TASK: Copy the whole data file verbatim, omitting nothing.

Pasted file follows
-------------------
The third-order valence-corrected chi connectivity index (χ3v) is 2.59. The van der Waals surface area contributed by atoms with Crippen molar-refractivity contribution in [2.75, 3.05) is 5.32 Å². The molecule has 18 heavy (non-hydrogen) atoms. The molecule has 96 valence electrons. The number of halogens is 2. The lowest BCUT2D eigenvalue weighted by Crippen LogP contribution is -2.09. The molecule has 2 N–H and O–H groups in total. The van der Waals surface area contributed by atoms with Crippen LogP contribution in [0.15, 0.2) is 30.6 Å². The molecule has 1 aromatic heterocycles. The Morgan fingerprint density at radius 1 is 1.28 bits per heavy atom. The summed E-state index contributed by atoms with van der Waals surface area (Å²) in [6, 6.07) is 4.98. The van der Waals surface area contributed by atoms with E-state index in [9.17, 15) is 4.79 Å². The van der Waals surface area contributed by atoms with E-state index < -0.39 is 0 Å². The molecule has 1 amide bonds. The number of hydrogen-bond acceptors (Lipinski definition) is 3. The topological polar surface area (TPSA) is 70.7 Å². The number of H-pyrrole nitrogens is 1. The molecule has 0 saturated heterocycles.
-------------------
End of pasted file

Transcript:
The third-order valence-corrected chi connectivity index (χ3v) is 2.59. The van der Waals surface area contributed by atoms with Crippen molar-refractivity contribution in [2.75, 3.05) is 5.32 Å². The molecule has 18 heavy (non-hydrogen) atoms. The molecule has 96 valence electrons. The number of halogens is 2. The lowest BCUT2D eigenvalue weighted by Crippen LogP contribution is -2.09. The molecule has 2 N–H and O–H groups in total. The van der Waals surface area contributed by atoms with Crippen LogP contribution in [0.15, 0.2) is 30.6 Å². The molecule has 1 aromatic heterocycles. The Morgan fingerprint density at radius 1 is 1.28 bits per heavy atom. The summed E-state index contributed by atoms with van der Waals surface area (Å²) in [6, 6.07) is 4.98. The van der Waals surface area contributed by atoms with E-state index in [9.17, 15) is 4.79 Å². The van der Waals surface area contributed by atoms with E-state index < -0.39 is 0 Å². The molecule has 1 amide bonds. The number of hydrogen-bond acceptors (Lipinski definition) is 3. The topological polar surface area (TPSA) is 70.7 Å². The number of H-pyrrole nitrogens is 1. The molecule has 0 saturated heterocycles.